A Picture Book Writing Lesson from WritingFix
Focus Trait: VOICE Support Trait: IDEA DEVELOPMENT

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Teacher's Guide:

Voicing an Original Fairy Tale Narrator

creating a unique fairy tale based on three little voices and one big bad voice

This lesson idea was built for WritingFix after being proposed by Nevada teacher Dana Rankin at an SBC-sponsored inservice class.

The intended "mentor text" to be used when teaching this on-line lesson is the picture book The True Story of the 3 Little Pigs by Jon Scieszka. Before writing, students should listen to and discuss the writing style of this book's author.

To our loyal WritingFix users: Please use this link if purchasing The True Story of the Three Little Pigs from Amazon.com, and you will help keep WritingFix free and on-line. We thank you!

A note for teachers: These lessons are posted so that you may borrow ideas from them, but our intention in providing this resource is not to give teachers a word-for-word script to follow. Please, use this lesson's big ideas but adapt everything else. And adapt it recklessly; that's how you become an authentic writing teacher.

Teacher Instructions & Lesson Resources :

Step one (sharing the published model):  The True Story of the 3 Little Pigs by Jon Scieszka is a humorous story of those three little pigs, but it is told from the point of view of that big and bad wolf. Scieszka’s originality clearly depends on his voice, as we--the readers-- are asked to re-evaluate the story from the antagonist's point-of-view.  This story and writing assignment will give students an opportunity to experiment with writing from another point of view.

Practice this story before you read it out loud, with the passion and feeling it deserves.   But before reading...recall the plot of the story of the Three Little Pigs with your students.  Play the "Twenty-Five-Word Summary Game, where you see if any student (or small group) can write the entire plot down in 25 words or less. 

After enjoying the story, point out the obvious: this story is different because it is told from the wolf’s point of view, which--by itself--isn't a characteristic of voice...but when you talk about how Scieszka made us understand the wolf so well by sharing his perspective...well then, you have voice, my friend.  Point-of-view is easy...adding authentic-sounding perspective is when P.O.V. has an influence on the writing trait of VOICE.  Teachers might also choose to discuss the tone, mood and humor of the story as well after reading Scieszka's fractured fairy tale.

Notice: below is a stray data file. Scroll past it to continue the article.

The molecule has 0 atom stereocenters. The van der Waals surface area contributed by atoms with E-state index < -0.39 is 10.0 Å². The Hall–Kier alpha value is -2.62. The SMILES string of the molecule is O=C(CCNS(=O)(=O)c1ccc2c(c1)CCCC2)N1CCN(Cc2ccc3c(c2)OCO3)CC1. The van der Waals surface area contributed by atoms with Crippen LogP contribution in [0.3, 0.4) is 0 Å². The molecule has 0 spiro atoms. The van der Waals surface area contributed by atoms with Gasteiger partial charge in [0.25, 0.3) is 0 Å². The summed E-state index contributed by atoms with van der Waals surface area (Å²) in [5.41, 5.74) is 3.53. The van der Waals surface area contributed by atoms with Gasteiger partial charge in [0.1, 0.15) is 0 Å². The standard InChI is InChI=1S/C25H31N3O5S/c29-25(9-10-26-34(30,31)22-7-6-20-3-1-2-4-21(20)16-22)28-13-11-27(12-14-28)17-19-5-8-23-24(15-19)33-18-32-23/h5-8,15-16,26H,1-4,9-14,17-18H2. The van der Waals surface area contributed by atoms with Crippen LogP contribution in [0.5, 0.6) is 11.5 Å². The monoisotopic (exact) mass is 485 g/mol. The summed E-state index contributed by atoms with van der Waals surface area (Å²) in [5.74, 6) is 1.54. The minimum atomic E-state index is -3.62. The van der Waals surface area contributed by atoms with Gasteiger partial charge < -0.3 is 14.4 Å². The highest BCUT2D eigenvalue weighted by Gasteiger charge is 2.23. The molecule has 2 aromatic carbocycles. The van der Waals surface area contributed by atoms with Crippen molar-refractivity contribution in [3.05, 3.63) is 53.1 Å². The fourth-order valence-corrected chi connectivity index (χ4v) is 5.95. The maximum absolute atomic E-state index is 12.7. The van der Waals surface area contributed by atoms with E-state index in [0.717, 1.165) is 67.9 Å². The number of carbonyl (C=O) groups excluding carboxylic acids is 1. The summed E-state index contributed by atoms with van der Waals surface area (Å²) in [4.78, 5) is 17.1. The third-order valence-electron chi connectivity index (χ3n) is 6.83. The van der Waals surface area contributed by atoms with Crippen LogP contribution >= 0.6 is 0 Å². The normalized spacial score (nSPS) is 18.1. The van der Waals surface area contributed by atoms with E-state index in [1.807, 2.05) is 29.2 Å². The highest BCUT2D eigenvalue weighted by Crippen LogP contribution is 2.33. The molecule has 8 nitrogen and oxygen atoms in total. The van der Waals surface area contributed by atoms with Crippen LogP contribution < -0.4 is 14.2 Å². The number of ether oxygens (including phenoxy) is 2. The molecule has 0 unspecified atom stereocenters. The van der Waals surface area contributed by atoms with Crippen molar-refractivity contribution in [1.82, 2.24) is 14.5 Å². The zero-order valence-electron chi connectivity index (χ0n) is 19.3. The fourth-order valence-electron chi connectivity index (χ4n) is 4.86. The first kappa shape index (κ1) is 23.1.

Step two (introducing models of writing):    In small groups, have your students read and respond to any or all of the student models that come with this lesson.  The groups should certainly talk about the voice, since that's the focus of this lesson, but you might prompt your students to talk about each model's idea development as well.

WritingFix Safely Publishes Students from Around the World! In 2008, we first began accepting students samples from teachers anywhere who use this lesson. Hundreds of new published students now go up at our site annually!

We're currently looking for student samples for other grade levels for this lesson!  Help us obtain some from your students, and we'll send you a free resource for your classroom!  Visit this lesson's student samples page for details.

Step three (thinking and pre-writing): Students are to select three original little animals and one big bad animal to become characters in an original fairy tale. The interactive button game on the student instruction page has lots of fun possibilities, but students can certainly come up with ideas on their own. If you're interested in writing across the curriculum, you might get creative here when assigning this writing; if science is being studied, for example, you could assign the story of the three little bacteria and the big bad virus.

Student writers are to be inspired by the original story of The Three Little Pigs, but they are to try and tell an original story with their original characters. Have them talk in small groups about plots that might unfold in their original fairy tales. Have them inspire each other with original ideas.

Next, they need to choose one of their four characters to serve as their original tale's narrator. Should it be one of the little animals? Or should it be the big bad animal? Before they leave their small groups, have them discuss the possibilities.